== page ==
Online shopping is a large part of retail these days, with a NPR/Marist Poll revealing that more than two-thirds of Americans had given into online shopping as of 2018. Still, it can be hard to judge an item before you actually see it in person, which is why the ability to return items is such a necessary feature. But you may want to ease up on your returns if you want to keep shopping online: It turns out, you could actually get banned from Amazon for returning items too often. According to The Wall Street Journal, Amazon will ban shoppers from using their site for returning too many items—sometimes without even telling the customer why they're being banned. And for more things that could get you in hot water, You Could Get Sued By Amazon for Doing This Online.
Amazon reportedly banned one man in 2018 after just five returns.
The WSJ talked to one consumer, Nir Nissim, who said he had been banned in March 2018 for violating the company's rules. Nissim received an email that stated he could not "open a new account or use another account to place orders" on Amazon.
According to his report, Nissim contacted the retailer for several weeks before being told by a customer service representative that his account had been closed because of his return activity. He says he had returned just one item earlier in 2018 and four items in 2017. After protesting his ban, he was eventually told by an Amazon employee that his account had been reinstated. And for more on returns, discover The New Way You Can Instantly Get Your Money Back After a Return.
Another user was banned after she "reported an unusual number of problems."
Shira Golan told the WSJ that she spends thousands of dollars on Amazon each year, buying an assortment of products from clothes and shoes to groceries and toiletries. And while she had asked for refunds on some clothing and shoe orders for either damaged or wrong items, she said she "didn't think it was so significant," especially considering how much she has bought from the company.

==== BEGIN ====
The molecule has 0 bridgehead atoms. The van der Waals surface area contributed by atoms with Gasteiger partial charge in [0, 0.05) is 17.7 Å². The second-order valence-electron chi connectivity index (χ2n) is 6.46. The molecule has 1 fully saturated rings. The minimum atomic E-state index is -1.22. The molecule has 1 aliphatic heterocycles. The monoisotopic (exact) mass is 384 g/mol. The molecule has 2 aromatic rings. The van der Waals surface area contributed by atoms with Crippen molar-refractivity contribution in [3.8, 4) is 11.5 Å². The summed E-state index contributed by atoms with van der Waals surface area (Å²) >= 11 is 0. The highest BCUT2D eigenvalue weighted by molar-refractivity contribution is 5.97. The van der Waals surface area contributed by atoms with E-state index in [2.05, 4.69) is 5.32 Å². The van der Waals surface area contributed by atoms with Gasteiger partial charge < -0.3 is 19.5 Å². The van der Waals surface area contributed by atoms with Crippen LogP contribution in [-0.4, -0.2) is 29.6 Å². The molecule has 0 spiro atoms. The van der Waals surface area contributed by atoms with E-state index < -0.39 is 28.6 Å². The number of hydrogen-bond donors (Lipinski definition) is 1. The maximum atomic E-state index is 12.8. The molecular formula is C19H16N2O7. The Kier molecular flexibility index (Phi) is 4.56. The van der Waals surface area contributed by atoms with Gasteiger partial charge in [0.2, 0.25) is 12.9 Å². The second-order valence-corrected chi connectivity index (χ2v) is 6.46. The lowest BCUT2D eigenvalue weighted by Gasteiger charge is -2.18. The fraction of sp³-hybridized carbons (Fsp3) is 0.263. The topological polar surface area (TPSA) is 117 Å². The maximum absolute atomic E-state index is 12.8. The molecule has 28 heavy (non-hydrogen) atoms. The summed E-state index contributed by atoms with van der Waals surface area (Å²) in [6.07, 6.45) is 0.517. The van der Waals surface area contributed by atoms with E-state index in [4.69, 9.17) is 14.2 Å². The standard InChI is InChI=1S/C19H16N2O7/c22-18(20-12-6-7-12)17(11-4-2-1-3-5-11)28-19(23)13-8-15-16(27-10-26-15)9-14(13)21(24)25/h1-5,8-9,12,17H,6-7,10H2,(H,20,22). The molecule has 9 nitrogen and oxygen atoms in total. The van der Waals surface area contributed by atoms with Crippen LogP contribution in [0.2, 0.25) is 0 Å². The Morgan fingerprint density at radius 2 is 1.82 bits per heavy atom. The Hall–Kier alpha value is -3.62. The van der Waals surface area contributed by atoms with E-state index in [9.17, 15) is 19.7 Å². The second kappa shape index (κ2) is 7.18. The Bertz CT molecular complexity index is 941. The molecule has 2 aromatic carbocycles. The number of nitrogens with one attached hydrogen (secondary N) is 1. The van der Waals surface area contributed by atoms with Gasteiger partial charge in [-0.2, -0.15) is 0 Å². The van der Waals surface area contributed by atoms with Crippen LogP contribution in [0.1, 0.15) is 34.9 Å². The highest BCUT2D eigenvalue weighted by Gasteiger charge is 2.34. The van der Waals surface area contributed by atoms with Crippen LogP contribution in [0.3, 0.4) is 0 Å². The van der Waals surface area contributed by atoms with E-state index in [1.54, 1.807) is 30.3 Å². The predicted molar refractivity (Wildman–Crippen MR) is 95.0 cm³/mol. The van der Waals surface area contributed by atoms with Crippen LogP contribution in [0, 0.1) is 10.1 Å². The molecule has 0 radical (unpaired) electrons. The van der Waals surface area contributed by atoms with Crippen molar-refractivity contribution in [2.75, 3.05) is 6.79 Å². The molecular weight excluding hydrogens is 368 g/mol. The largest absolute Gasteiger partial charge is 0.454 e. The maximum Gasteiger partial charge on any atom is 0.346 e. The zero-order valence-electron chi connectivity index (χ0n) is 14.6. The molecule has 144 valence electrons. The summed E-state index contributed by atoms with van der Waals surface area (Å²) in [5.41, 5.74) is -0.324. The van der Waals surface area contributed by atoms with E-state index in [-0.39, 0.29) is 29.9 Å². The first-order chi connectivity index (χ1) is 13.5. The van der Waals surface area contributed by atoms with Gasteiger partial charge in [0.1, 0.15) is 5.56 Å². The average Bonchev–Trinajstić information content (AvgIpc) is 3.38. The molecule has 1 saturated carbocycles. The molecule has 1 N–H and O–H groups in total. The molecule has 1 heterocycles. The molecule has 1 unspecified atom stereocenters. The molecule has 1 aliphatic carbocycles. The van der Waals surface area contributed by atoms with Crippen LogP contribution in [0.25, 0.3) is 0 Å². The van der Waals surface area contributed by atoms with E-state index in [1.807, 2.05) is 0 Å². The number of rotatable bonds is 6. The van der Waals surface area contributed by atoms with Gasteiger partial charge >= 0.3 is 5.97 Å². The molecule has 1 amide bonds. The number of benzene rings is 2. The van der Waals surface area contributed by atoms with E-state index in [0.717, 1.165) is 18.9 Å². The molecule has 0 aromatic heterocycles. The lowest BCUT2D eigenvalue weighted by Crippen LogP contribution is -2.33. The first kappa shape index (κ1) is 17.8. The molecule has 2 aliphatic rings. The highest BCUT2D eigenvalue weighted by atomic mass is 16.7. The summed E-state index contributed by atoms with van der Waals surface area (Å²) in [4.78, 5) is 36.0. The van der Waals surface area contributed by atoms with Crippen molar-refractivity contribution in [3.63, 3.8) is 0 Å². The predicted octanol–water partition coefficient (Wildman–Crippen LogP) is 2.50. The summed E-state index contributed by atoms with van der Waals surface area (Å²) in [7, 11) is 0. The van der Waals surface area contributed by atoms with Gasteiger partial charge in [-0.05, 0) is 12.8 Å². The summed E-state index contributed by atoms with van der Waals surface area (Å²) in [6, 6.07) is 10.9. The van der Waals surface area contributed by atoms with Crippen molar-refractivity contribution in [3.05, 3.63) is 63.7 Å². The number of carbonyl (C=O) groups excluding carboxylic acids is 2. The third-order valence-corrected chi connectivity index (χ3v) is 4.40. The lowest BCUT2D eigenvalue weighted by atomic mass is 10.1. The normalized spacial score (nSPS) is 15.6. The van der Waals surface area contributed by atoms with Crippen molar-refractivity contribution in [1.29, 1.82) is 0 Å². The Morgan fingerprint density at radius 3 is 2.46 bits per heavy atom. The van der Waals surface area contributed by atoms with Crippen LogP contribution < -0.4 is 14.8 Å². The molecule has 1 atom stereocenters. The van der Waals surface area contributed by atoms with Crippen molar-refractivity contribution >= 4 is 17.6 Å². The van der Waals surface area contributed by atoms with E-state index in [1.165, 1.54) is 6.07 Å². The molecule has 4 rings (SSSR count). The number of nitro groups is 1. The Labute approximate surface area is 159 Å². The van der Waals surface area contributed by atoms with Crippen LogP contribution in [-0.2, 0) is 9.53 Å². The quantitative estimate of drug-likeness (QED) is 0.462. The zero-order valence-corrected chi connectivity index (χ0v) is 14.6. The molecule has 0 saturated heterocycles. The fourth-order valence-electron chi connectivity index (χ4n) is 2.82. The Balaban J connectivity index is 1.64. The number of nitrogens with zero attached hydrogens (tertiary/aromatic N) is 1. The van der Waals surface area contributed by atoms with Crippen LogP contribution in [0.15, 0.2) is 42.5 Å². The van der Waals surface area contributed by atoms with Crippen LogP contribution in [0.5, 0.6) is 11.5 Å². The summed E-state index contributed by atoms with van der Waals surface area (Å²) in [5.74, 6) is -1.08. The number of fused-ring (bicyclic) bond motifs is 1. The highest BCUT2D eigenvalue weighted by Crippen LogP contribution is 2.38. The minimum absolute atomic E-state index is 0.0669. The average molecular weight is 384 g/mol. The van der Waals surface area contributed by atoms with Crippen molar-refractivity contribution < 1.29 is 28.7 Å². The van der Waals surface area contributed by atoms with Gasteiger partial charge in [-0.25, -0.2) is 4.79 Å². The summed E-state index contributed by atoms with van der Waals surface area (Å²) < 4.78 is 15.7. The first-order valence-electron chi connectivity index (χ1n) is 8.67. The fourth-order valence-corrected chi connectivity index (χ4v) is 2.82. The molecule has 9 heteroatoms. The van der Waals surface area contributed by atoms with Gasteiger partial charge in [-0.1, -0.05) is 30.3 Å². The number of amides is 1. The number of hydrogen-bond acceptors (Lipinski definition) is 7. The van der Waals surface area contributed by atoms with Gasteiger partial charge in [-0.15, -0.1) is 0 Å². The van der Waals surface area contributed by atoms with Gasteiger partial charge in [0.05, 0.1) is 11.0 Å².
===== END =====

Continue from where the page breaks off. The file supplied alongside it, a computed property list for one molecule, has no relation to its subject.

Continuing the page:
However, in May 2018 her account was shut down without explanation. And when she received a response on May 10, she was told her account was terminated permanently because she "reported an unusual number of problems" with her orders. "I didn't get any warning. If I knew this would happen, I wouldn't buy clothes and shoes on Amazon," Golan told the WSJ. And for another important word of caution, If You Bought This From Amazon, Stop Using It Immediately.
Amazon doesn't include anything about bans in their return policy.
Amazon says nothing about customers retuning too many items in their return policy. All they say is that "Amazon.com and most sellers on Amazon.com offer returns for items within 30 days of receipt of shipment." However, in the company's conditions, it does say that Amazon "reserves the right to refuse service [and] terminate accounts" at its own "sole discretion." And for insight into the popular company, This Is How Many Amazon Reviews May Be Fake, New Research Shows.
And an Amazon spokesman said bans only happen on "rare occasions."
Speaking to the WSJ, an Amazon spokesman said that the company will take action during "rare occasions" in which users abuse the platform. But if anyone thinks they have been mistakenly banned, the spokesman said Amazon encourages them to contact the company.
"We want everyone to be able to use Amazon, but there are rare occasions where someone abuses our service over an extended period of time," the spokesman said. "We never take these decisions lightly, but with over 300 million customers around the world, we take action when appropriate to protect the experience for all our customers." And for more up-to-date information, sign up for our daily newsletter.
But former Amazon managers say you can get banned for several things.
According to the WSJ, former Amazon managers said the company terminates accounts for a variety of behaviors. This includes "requesting too many refunds, sending back the wrong items or violating other rules, such as receiving compensation for writing reviews." Chris McCabe, a former policy enforcement investigator at Amazon and now a consultant at EcommerceChris LLC, said the company usually bans accounts that are "creating a lot of headaches for Amazon." And for ways to be a better shopper, learn The One Shopping Habit That's Making You Spend More Money, Study Says.